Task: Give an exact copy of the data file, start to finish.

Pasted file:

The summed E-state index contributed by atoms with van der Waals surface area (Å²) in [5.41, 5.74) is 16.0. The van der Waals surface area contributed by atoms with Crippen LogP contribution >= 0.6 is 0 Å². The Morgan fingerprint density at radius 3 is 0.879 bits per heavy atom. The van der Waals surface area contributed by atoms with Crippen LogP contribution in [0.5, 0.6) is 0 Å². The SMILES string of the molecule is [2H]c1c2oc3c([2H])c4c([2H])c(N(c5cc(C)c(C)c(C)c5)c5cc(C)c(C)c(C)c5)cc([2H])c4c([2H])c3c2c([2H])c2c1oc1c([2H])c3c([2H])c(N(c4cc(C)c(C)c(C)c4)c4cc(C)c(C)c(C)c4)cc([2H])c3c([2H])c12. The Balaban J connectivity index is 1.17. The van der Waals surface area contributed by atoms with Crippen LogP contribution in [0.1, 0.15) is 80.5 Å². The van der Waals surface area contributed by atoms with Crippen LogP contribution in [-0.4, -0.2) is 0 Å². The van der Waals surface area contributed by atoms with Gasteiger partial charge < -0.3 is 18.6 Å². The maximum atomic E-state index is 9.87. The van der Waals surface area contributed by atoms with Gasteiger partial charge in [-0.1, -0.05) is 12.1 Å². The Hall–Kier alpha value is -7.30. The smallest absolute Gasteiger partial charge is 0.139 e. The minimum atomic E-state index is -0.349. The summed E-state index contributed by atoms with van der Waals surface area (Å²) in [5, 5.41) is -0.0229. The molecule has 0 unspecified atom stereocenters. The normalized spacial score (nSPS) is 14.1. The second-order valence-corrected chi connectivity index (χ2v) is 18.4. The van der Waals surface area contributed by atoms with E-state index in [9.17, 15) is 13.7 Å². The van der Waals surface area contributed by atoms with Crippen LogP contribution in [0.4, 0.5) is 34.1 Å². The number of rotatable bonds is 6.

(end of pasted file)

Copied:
The summed E-state index contributed by atoms with van der Waals surface area (Å²) in [5.41, 5.74) is 16.0. The van der Waals surface area contributed by atoms with Crippen LogP contribution >= 0.6 is 0 Å². The Morgan fingerprint density at radius 3 is 0.879 bits per heavy atom. The van der Waals surface area contributed by atoms with Crippen LogP contribution in [0.5, 0.6) is 0 Å². The SMILES string of the molecule is [2H]c1c2oc3c([2H])c4c([2H])c(N(c5cc(C)c(C)c(C)c5)c5cc(C)c(C)c(C)c5)cc([2H])c4c([2H])c3c2c([2H])c2c1oc1c([2H])c3c([2H])c(N(c4cc(C)c(C)c(C)c4)c4cc(C)c(C)c(C)c4)cc([2H])c3c([2H])c12. The Balaban J connectivity index is 1.17. The van der Waals surface area contributed by atoms with Crippen LogP contribution in [0.1, 0.15) is 80.5 Å². The van der Waals surface area contributed by atoms with Crippen LogP contribution in [-0.4, -0.2) is 0 Å². The van der Waals surface area contributed by atoms with Gasteiger partial charge < -0.3 is 18.6 Å². The maximum atomic E-state index is 9.87. The van der Waals surface area contributed by atoms with Gasteiger partial charge in [-0.1, -0.05) is 12.1 Å². The Hall–Kier alpha value is -7.30. The smallest absolute Gasteiger partial charge is 0.139 e. The minimum atomic E-state index is -0.349. The summed E-state index contributed by atoms with van der Waals surface area (Å²) in [5, 5.41) is -0.0229. The molecule has 0 unspecified atom stereocenters. The normalized spacial score (nSPS) is 14.1. The second-order valence-corrected chi connectivity index (χ2v) is 18.4. The van der Waals surface area contributed by atoms with E-state index in [9.17, 15) is 13.7 Å². The van der Waals surface area contributed by atoms with Crippen LogP contribution in [0.4, 0.5) is 34.1 Å². The number of rotatable bonds is 6.